1. I told you Heller you’re too tinnnnnnnnnnnnnnnnnnnnnnnnnnnnnnnnnnnny

        1. CLICK THIS —-> pay attention to me, rctl

          ^^^^^^^^ CLICK THIS ^^^^^^^^^


          1. LOL you Sugarfreed your link. Try again my little bitch.

            1. At least you are finally using the term sugarfreed correctly.

              1. I’m using 2 ways because I want to-a little joke of mine.

  2. Ban spammer please

  3. Ban idiots with small brains, dicks and stupid handles.

    1. Only YOU have the power!

      1. SIV, “Ask me anything What it says. Other things too!” Why?


      1. For fuck sake stick it in my ear. I can’t find a God dammed Q-tip?.

    3. Why not ban people with small handles? That dot fucker pisses me off sometimes.

      1. Really? I dislike anon assholes

  4. I dunno, Sidney Crosby’s goal in Overtime changed the game against the US.

  5. “That power, the power to shape public opinion and reaction to specific events, is gone.”

    That’s, quite frankly, contradicted by recent events–as recent as September 6, 2003:

    WASHINGTON (AP) ? Nearly seven in 10 Americans believe it is likely that ousted Iraqi leader Saddam Hussein was personally involved in the Sept. 11 attacks, says a poll out almost two years after the terrorists’ strike against this country.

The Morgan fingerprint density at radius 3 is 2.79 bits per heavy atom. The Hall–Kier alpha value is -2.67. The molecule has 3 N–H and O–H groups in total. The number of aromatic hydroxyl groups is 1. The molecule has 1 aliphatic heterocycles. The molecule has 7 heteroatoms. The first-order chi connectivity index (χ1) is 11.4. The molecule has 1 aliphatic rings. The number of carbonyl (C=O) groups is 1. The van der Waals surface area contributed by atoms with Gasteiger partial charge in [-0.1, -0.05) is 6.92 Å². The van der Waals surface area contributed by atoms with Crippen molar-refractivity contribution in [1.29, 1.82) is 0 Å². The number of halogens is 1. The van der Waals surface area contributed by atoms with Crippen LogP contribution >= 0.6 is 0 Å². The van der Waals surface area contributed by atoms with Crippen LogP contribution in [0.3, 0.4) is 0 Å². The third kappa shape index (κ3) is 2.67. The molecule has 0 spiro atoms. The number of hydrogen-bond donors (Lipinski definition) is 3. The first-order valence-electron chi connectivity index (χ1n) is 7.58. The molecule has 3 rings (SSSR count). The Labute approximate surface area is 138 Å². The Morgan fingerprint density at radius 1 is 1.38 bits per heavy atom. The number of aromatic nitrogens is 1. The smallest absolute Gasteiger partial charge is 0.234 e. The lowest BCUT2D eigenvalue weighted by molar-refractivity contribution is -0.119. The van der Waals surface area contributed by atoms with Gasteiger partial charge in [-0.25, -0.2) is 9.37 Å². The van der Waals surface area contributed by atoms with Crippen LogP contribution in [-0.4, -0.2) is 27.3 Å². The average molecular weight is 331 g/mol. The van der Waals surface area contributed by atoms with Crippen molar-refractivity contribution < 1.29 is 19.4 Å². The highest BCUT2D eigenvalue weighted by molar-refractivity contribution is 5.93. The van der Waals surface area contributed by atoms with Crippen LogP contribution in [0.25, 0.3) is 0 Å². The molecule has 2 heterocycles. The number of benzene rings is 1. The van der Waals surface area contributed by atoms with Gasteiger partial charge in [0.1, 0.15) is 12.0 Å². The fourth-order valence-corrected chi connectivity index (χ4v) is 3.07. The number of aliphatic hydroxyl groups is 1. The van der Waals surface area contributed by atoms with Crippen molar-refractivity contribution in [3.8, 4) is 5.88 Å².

Sixty-nine percent in a Washington Post poll published Saturday said they believe it is likely the Iraqi leader was personally involved in the attacks carried out by al-Qaeda. A majority of Democrats, Republicans and independents believe it’s likely Saddam was involved.”…..iraq_x.htm

    That poll was taken six months after we invaded Iraq. Almost 70% of the American people polled believed that Saddam Hussein was complicit in 9/11–and someone thinks the power to shape public opinion and reaction to specific events is gone?!

    How would Wikileaks have improved that situation? The Plame Affair went public months before that poll! Torture only became an issue after all those Abu Ghraib photos went public–but even after that, the mob defended those “interrogation methods” tooth and nail!

    Wikileaks may be a game changer, but the significance of having access to information can be overstated. For most people, being fooled isn’t about not having access to the information–it’s a character issue.

    There’s no shame in being lied to, but no amount of lies could ever make me condone something like torturing people by some other name either–and there just isn’t anything about Wikileaks that improves people’s character.

    1. >> Almost 70% of the American people polled believed that Saddam Hussein was complicit in 9/11

      70% of the American people don’t know what “complicit” means.

    2. What do I care for your suffering? Pain, even agony, is no more than information before the senses, data fed to the computer of the mind. The lesson is simple: you have received the information, now act on it. Take control of the input and you shall become master of the output.

      1. I prefer “Fear is the mind-killer”; regardless, as long as a critical mass of people will do whatever they’re told when they’re frightened, they’ll continue to be susceptible to “noble lies”.